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10 February 2017
Find out more about what its like to be a Bioarchaeologist in our Q&A with Rebecca Gowland, who will be leading a short hands on workshop/talk at Ripon Museums on Sat 18 February as part of our new programme.
1. What did you want to be when you grew up as a child?
First I wanted to be an artist, then I realised that I couldn’t draw very well and decided to be a vet. That obviously didn’t work out either.
2. What has been your best archaeology moment so far?
Sitting under some lemon trees in sunny Crete, recording some skeletons from a Minoan tomb
3. If you could go back in time what age would you like to see first hand and why?
I would like to live in Rome in the 1st century AD – it was the centre of the Empire and an important city- I would love to see all of the hustle and bustle first hand
4. What is so interesting about skeletons?
Everything! They’re amazing! They’re an archive of an individual’s life and you can find out so much about how a person lived from their skeletons.
5. What's the first thing you look at on a skeleton?
I try to take in the whole skeleton initially. I will lay out the entire skeleton and start to form some opinions and then I’ll record it systematically.
6. Why are you interested in workhouses?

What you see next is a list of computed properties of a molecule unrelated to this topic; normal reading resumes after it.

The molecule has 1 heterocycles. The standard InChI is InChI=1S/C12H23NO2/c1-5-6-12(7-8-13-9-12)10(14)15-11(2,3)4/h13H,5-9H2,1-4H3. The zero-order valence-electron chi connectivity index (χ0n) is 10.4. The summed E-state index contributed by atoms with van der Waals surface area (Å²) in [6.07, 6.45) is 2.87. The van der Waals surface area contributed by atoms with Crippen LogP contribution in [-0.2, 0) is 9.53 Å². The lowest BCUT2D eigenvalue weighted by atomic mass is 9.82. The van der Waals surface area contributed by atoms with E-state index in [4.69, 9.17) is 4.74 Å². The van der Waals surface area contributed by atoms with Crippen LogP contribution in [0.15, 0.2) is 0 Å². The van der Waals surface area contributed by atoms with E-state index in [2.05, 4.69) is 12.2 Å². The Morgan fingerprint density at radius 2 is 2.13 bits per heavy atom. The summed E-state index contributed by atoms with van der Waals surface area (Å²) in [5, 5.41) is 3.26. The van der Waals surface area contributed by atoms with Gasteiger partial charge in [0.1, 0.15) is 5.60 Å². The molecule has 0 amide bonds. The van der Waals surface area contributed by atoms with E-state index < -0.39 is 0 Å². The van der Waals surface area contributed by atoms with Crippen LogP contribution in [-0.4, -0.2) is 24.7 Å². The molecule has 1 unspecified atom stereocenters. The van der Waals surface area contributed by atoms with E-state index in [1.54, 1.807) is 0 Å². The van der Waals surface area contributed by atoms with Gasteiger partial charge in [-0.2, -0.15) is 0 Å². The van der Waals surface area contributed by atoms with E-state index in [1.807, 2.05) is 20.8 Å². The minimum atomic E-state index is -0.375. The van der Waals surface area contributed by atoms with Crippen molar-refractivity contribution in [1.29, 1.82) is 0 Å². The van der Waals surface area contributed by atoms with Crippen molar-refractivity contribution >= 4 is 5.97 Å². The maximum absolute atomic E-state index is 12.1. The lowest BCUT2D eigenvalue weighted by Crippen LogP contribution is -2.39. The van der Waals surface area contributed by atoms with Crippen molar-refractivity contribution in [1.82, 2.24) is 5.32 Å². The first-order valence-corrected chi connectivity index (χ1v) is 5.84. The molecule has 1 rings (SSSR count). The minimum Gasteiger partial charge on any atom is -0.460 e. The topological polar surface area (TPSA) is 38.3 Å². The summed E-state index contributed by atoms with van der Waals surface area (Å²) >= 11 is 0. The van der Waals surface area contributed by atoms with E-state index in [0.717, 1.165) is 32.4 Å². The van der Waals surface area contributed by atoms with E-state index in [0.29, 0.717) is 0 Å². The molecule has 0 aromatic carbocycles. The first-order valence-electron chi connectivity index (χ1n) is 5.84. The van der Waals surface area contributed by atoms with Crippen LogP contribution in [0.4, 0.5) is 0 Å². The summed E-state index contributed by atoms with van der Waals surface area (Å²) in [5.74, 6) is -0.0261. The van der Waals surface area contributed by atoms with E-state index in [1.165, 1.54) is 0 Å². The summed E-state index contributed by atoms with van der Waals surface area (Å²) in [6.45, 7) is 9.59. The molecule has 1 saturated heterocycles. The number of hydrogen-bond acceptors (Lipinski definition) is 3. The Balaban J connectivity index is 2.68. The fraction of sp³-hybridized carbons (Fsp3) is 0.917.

I’m interested in childhood experiences in the past and I’m interested in the relationship between health and social status, particularly at the lower end of the scale. What was the effect of social marginalisation on the health of children and what lessons can we learn about child poverty today?
7. What has been the most useful recent invention for Bioarcheaology?
A lot of what I do is actually pretty low-tech. However, new biomolecular techniques are pretty fantastic and are enabling us to answer questions about health, diet and social identity that we wouldn’t have thought possible even 10 years ago
8. What will archaeologists of the future be doing?
Wondering why on earth all these skeletons from the 21st century had bum and boob implants! It’ll no doubt be ‘ritual’
9. Tell us an archaeology joke (optional)
Why didn’t the skeleton dance at the party? It had no body to dance with….groan…
DR. REBECCA GOWLAND, IS SENIOR LECTURER IN BIOARCHAEOLOGY, DURHAM UNIVERSITY
Come along and find out more at 'Workhouse to Mill' an expert hands on workshop on Sat 18 February 2-3.30pm, tickets £5 per person more
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A fascinating talk at the workhouse ... just the right amount of scary! pic.twitter.com/0RDdSwa6Yw